The total bill for the Conficker worm outbreak could reach as much as $9.1bn according to one cyber security analysis group.
The Cyber Security Institute claims that depending on the number of infections worldwide (with estimates ranging from 200,000 to as many as 10million), the total cost of the Conficker worm, also known as Downadup or Kido, to governments, businesses and individuals could reach as much as $9.1bn (£6.2bn).
The figure, based on estimates from previous virus outbreaks, factors in wasted time, resources, energy as well as the direct cost of countermeasures, such as antivirus software, used to battle the worm. The estimate does not include what the group described as “lost opportunity” costs – the hit to productivity the worm caused, keeping people from working on other projects.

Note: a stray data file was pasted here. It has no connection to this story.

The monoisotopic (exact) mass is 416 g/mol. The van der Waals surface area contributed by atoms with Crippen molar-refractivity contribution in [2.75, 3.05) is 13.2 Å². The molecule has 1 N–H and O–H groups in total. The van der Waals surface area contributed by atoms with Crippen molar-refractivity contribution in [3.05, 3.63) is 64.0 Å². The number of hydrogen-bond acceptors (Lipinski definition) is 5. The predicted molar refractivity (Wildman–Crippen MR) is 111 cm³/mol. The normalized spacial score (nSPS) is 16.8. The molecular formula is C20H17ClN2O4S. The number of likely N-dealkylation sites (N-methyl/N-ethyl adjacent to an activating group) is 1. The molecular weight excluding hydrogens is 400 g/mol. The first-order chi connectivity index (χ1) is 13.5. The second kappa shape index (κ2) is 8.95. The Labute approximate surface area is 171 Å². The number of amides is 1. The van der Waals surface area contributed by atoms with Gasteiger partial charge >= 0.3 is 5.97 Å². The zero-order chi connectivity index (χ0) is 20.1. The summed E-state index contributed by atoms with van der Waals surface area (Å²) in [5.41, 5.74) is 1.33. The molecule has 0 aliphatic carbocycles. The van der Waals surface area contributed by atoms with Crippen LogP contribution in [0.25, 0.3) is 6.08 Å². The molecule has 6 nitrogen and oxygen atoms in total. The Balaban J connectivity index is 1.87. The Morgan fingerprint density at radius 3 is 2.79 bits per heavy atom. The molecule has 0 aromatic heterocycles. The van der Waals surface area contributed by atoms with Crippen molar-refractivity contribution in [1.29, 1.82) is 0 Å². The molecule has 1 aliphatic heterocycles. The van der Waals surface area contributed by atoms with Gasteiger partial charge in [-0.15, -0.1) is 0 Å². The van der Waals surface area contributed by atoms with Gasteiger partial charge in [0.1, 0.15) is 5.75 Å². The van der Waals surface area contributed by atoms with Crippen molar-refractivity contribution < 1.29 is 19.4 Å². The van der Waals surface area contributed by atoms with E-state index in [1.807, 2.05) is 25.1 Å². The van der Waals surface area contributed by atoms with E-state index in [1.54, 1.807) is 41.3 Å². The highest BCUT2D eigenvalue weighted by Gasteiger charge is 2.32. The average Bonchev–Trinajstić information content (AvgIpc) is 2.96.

Rob Housman, executive director of the Cyber Secure Institute, said in a statement that it was important to look at the ‘totality’ of the Conficker problem, and that it showed the ongoing vulnerabilities in IT systems and networks.
He said: “Whether or not Conficker turns out to be a sales tool for bogus Ukrainian security software or something much more destructive, the simple fact is that the Conficker worm has infected vast amounts of computers around the world.”